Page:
Global deal to ensure companies pay at least 15% tax agreed by 136 nations

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More than 130 countries have agreed a global pact aimed at preventing large multinationals from shifting their profits to tax havens.

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The deal includes a global minimum corporate tax rate of 15 percent and rules forcing large companies with high profit margins to pay more in countries where they make money.

The OECD, which hosted the talks, said the minimum rate could raise $150bn (£110bn) worldwide. 136 countries that agreed to the deal, including Ireland, Hungary and Estonia, which have lower corporate tax rates, were protesting.


But there are several hurdles to face before the deal takes effect. The US is debating a related tax law proposed by Joe Biden that some in Congress might make US rates uncompetitive. A rejection by Congress would create uncertainty over the entire project.

Signatory countries agreed to a two-year ban on imposing new taxes on the tech giant, while the deal went to Congress. The US had threatened sanctions against countries including the UK and France over digital services taxes designed to raise more money from the tech giants.

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The minimum corporate tax rate will come from 2023. The second part of the deal would allow countries to tax a portion of profits earned by large companies in their jurisdiction, even if they have a physical presence there.

This provision will affect around 100 global firms. The OECD said more than $125bn (£92bn) in benefits would be redistributed under the provision.

Nigeria, Pakistan, Sri Lanka and Kenya have not signed the agreement. Advocates of anti-poverty and tax fairness have said that developing countries would benefit less from the deal than wealthier countries.

The G24 group of developing countries said that without a substantial share of revenue from real gains, the deal would be “sub-optimal” and “not sustainable even in the short term”. But the OECD said developing countries stand to earn more revenue gains from reallocations than richer countries.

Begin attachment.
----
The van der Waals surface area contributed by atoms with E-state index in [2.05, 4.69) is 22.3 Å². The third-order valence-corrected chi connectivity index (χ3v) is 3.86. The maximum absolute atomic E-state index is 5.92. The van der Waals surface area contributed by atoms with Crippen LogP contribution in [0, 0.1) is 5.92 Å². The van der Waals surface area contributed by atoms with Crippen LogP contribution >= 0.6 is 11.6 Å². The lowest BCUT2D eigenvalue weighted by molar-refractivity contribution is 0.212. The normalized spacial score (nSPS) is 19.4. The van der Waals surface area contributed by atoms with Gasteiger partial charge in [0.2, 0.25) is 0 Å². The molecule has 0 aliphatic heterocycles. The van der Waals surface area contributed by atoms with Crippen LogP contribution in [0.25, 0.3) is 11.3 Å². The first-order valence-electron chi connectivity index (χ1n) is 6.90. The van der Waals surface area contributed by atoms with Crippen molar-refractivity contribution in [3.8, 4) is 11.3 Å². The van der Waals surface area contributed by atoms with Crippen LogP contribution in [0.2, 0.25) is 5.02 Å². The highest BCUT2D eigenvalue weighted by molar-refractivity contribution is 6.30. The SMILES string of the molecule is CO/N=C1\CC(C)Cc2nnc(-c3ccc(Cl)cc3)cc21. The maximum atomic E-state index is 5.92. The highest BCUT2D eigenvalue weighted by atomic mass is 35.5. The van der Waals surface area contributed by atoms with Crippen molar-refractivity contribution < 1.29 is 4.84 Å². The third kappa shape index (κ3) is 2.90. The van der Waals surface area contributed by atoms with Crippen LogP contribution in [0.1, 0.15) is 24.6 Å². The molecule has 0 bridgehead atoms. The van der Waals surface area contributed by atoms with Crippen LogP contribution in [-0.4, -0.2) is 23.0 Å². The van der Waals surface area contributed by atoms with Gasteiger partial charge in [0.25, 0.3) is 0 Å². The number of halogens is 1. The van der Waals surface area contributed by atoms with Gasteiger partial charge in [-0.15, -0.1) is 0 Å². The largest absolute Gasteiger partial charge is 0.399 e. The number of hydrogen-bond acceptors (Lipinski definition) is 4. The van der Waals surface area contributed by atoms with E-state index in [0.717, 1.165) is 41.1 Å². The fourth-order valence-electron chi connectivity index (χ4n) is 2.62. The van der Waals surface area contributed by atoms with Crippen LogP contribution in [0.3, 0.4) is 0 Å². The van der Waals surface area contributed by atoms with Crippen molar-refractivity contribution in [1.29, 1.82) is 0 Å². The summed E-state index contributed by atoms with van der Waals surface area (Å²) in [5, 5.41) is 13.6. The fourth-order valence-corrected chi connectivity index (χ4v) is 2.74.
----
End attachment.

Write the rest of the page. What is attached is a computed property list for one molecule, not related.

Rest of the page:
The deal is expected to be finalized by G20 finance ministers next week and again by G20 leaders at a summit in Rome in late October.

Negotiations on this deal have been going on for years. Countries have become more concerned about offshore tax avoidance over the past decade and the global consensus has been seen as the most effective way to tackle the practice.

Leaders and finance ministers have welcomed the deal. Mr Biden, who strongly supported the proposal, said: “For decades, American workers and taxpayers have paid the price for a tax system that has rewarded multinational corporations shipping jobs and profits overseas.

“This race to the bottom has not only harmed American workers, it has also put many of our allies at a competitive disadvantage.”

UK Chancellor Rishi Sunak said: “We now have a clear path to a fair tax system, where the big global players pay their fair share wherever they do business.”

European Commission President Ursula von der Leyen said countries are looking forward to the G20 summit at the end of the month to ensure that countries pay taxes more fairly for their citizens. Will finalize the details of the agreement.”

Tech giant Facebook also welcomes the deal. Nick Clegg, vice president of global affairs, said: “Facebook has long called for reform of global tax rules, and we believe this could mean more taxes and paying in different places.”


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